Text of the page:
Dear David: I have a home that was built 60 years ago. The garage walls are insulated with UFFI, and the garage is attached to the house. I’m thinking of selling in 5 to 10 years. Should I remove the UFFI in preparation? – THINKING AHEAD
DEAR THINKING: I suspect your home may have UFFI installed in the wall that runs between the garage and the house. If you didn’t own this home when the UFFI was installed, its presence should have been disclosed when you purchased the property.
For those who may not be familiar, Urea Formaldehyde Foam Insulation (UFFI) is a low-density foam insulation that was popularized by government subsidies during the 1970’s energy crisis and later became controversial. Like many other household products that contain formaldehyde, UFFI releases a small quantity of formaldehyde gas as it cures. This is known as “off-gassing”. UFFI was discontinued in Canada in 1980 due to off-gassing concerns, and homes with UFFI carried a stigma for years, even though they tend to register the same air quality readings as those without UFFI.
UFFI has been less of an issue in the past few decades, and at some point in the next ten years, I strongly suspect we will no longer be discussing it. It’s like rock n’ roll in the 1960s: it was supposed to ruin a generation, but half a century later, we seem to have turned out fine.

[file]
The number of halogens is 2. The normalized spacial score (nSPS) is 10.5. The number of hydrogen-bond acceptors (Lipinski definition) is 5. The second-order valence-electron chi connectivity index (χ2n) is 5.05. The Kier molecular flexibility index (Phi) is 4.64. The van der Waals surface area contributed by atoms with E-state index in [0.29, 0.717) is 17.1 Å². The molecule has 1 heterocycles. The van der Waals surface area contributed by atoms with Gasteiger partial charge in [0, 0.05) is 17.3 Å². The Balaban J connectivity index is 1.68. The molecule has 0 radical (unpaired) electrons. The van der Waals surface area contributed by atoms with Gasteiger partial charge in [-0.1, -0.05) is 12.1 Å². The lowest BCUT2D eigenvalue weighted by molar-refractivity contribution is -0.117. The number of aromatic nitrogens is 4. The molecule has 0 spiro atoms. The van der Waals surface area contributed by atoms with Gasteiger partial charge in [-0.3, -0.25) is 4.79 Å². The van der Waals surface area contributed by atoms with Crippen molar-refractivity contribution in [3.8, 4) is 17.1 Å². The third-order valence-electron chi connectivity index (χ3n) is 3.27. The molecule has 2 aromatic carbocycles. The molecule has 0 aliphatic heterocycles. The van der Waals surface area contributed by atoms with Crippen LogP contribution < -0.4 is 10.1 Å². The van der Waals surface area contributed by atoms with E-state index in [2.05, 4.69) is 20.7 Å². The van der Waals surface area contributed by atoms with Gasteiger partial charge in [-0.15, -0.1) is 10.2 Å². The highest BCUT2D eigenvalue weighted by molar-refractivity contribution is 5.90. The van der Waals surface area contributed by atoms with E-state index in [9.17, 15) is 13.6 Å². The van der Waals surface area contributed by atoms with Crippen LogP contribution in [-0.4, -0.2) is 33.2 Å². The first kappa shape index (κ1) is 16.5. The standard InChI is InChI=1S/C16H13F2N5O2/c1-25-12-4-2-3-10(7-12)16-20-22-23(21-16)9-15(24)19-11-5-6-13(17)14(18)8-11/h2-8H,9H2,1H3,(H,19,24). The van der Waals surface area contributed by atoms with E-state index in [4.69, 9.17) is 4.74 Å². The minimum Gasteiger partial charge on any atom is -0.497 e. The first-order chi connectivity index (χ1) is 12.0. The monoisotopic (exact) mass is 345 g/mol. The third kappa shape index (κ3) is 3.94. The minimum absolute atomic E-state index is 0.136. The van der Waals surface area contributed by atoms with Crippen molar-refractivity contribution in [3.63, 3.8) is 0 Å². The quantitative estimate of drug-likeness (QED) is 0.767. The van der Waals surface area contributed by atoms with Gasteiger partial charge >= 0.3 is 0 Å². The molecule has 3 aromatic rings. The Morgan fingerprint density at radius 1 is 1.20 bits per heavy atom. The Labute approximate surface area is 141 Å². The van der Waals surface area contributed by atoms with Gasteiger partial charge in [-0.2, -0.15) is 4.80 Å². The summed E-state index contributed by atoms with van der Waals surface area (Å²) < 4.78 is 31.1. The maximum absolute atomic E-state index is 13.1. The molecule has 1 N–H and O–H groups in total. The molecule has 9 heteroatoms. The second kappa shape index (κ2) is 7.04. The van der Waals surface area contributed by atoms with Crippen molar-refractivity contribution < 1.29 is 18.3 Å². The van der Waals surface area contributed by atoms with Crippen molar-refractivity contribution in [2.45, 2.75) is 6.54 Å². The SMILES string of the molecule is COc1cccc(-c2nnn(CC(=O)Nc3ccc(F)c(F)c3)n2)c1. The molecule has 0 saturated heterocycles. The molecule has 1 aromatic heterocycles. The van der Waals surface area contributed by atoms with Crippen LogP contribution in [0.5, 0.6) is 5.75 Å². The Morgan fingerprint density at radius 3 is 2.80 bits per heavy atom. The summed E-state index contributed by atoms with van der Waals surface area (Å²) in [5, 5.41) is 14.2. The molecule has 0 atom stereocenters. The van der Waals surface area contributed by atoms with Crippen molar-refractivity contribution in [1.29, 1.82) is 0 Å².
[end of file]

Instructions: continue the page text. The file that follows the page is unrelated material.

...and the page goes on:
In the Ontario Real Estate Association’s pre-printed Agreement of Purchase and Sale form, there is a section where the seller specifies that their house “does not have UFFI” or “has never had UFFI”. If their house does have UFFI, they need to disclose it, and they must tell the buyer it was there, even if it has been removed.
Because of this duty to disclose, I would personally not recommend going through the hassle and expense of removing UFFI unless you are taking on a renovation project anyway. When buyers do their due diligence and realize that UFFI has virtually no known effects, they can make their purchase decision accordingly.
There are some recent cases of UFFI installation in our area: a company in Breslau installed UFFI for a brief time in the 2000s (despite the ban) and faced a class action lawsuit as a result. But even in these homes, the resulting formaldehyde off-gassing would have been short lived, just as it is with other common household materials.
Do your homework and get professional advice before investing in UFFI removal. A huge variety of household products contain formaldehyde (including carpeting, construction materials and mass-produced pressboard furniture), so off-gassing is a common phenomenon. Formaldehyde is what gives your shiny new vehicle that distinctive “new car” smell. #Advice #AskDavid #TheNegotiatorDavid is a top-selling Broker in Kitchener-Waterloo Region. He works personally with you when selling or buying your home. Call or text today for your free home evaluation! 519-577-1212.